I am at a loss on this. It seems everything is in play. Edmund wants power, but quickly understands his place under King Caspian. Lucy wants to be beautiful like Susan, but quickly burns the spell that allows it.  Eustace is greedy, and at a MOG becomes a dragon, which changes his attitude. (This had the most potential, also because the story is told by Eustace. But the movie's goal and Eustace's goal are not aligned until way too late.  Caspian and Reepicheep seemingly have no vice (although in the book Caspian struggles with pride and selfishness -- and adventures of his own with little thought of his kingdom). There is a moral story going on between Eustace and Reepicheep -- as Reepicheep helps Eustace understand friendship, loyalty, and what it means to be valiant. But their tag team match has little to do with the major spine of the movie -- to find the lost Lords and swords -- although their teamwork at the end helps the Treader accomplish the goal -- and it is Eustace that finds the last sword and places it on the table.

The net result is a lack of focus. As I illustrate many times in my book,  THE MORAL PREMISE, unless the movie is about one true thing at a psychological or moral level, and unless that one thing is consistently portrayed in every one of the main character arcs, the movie will never do well at the box office. Narnia VDT fits that bill, unfortunately.  It fails to connect. The business it does do will be spending the capital purchased by the popularity of the books. But as a movie, it falls flat.  See any number of other posts herein, on other movies, where this isn't true.


Myra Johnson said...

Very interesting commentary, Stan. I haven't seen this movie yet, but I have to say that with the first two Narnia movies I wasn't nearly as impressed as I'd hoped to be. Maybe I was expecting something more grand and epic like the Lord of the Rings movies. Those I can watch over and over and over ...

I do remember that in the book version of VDT, my very favorite part was Eustace's dragon experience. Those images have stayed with me.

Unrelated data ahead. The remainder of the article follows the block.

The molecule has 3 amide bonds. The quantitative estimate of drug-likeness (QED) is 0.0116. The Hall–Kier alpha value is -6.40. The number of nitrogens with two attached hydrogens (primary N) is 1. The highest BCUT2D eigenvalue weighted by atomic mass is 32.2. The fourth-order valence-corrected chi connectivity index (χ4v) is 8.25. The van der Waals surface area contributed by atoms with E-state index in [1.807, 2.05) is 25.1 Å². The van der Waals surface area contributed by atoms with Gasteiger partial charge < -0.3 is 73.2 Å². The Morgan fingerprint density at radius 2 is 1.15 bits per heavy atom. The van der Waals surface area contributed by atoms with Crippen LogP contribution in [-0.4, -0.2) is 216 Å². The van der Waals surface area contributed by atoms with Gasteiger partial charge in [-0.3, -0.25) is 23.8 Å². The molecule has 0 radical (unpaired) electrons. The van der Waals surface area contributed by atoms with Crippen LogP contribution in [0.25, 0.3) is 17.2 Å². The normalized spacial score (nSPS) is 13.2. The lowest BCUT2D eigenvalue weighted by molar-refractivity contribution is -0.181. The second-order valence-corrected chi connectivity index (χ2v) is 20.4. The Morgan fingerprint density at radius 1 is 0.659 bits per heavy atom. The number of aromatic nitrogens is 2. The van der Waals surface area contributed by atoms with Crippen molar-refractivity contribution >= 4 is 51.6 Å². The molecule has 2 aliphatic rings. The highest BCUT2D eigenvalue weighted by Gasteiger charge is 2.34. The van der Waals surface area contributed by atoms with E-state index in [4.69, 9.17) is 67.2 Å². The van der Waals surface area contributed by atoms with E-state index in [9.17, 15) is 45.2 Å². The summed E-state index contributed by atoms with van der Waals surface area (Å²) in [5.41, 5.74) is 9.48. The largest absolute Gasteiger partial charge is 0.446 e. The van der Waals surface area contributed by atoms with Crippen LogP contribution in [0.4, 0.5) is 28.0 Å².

Stan Williams said...

Myra, you remind me.

Compare my comments above about the protagonist, antagonist, and goal, in THE LORD OF THE RINGS; but what I have to say here is NOT about the difference between allegory and myth.) In LOTR we have a very clear protagonist, and a reluctant, imperfect one, FRODO, whose very clear goal is to return the Ring to Mount Doom in Mordor, where it was forged. The very clear antagonist is SAURON who tries to prevent Frodo from accomplishing his mission. ALL the other characters are there to help Frodo or Sauron accomplish this singular mission or prevent it. That describes the physical story. The motivation for the physical story is the moral motivations (at odds) between those two groups and the one goal. THESE then are the fundamental basics of story telling that grip the audience. Yes, everything else is necessary, but without this core fundamental of physical goal (with two parties that battle over it's achievement) and the opposite moral motivations, no "story" will achieve its goal fully. J.R.R. Tolkien understood this, Lewis did well.

Myra Johnson said...

Makes perfect sense. I didn't realize until you pointed it out how much the Narnia movies are affected by the absence of a distinct hero and antagonist with strong, clear, and opposing goals. Obviously the stories are much more enjoyable in book form. I almost hate having the movies mess with my personal interpretation.